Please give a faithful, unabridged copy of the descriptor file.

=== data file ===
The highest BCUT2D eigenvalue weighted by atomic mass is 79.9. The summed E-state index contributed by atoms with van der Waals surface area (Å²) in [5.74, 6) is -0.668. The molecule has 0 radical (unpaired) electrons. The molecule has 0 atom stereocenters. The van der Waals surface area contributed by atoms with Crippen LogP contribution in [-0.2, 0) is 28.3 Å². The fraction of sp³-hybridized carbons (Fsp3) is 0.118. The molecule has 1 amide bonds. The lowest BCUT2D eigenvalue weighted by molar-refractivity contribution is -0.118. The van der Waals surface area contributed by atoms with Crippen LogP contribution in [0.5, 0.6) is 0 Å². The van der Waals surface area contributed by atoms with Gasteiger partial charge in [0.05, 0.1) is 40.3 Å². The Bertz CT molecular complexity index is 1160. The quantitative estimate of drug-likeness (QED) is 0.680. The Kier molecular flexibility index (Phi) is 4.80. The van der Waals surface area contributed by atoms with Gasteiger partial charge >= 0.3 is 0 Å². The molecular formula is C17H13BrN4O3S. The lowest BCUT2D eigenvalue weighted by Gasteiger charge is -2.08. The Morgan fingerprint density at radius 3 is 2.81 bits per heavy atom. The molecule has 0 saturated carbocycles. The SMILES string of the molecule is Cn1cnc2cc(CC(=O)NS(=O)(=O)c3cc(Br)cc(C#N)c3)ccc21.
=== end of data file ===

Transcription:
The highest BCUT2D eigenvalue weighted by atomic mass is 79.9. The summed E-state index contributed by atoms with van der Waals surface area (Å²) in [5.74, 6) is -0.668. The molecule has 0 radical (unpaired) electrons. The molecule has 0 atom stereocenters. The van der Waals surface area contributed by atoms with Crippen LogP contribution in [-0.2, 0) is 28.3 Å². The fraction of sp³-hybridized carbons (Fsp3) is 0.118. The molecule has 1 amide bonds. The lowest BCUT2D eigenvalue weighted by molar-refractivity contribution is -0.118. The van der Waals surface area contributed by atoms with Crippen LogP contribution in [0.5, 0.6) is 0 Å². The van der Waals surface area contributed by atoms with Gasteiger partial charge in [0.05, 0.1) is 40.3 Å². The Bertz CT molecular complexity index is 1160. The quantitative estimate of drug-likeness (QED) is 0.680. The Kier molecular flexibility index (Phi) is 4.80. The van der Waals surface area contributed by atoms with Gasteiger partial charge >= 0.3 is 0 Å². The molecular formula is C17H13BrN4O3S. The lowest BCUT2D eigenvalue weighted by Gasteiger charge is -2.08. The Morgan fingerprint density at radius 3 is 2.81 bits per heavy atom. The molecule has 0 saturated carbocycles. The SMILES string of the molecule is Cn1cnc2cc(CC(=O)NS(=O)(=O)c3cc(Br)cc(C#N)c3)ccc21.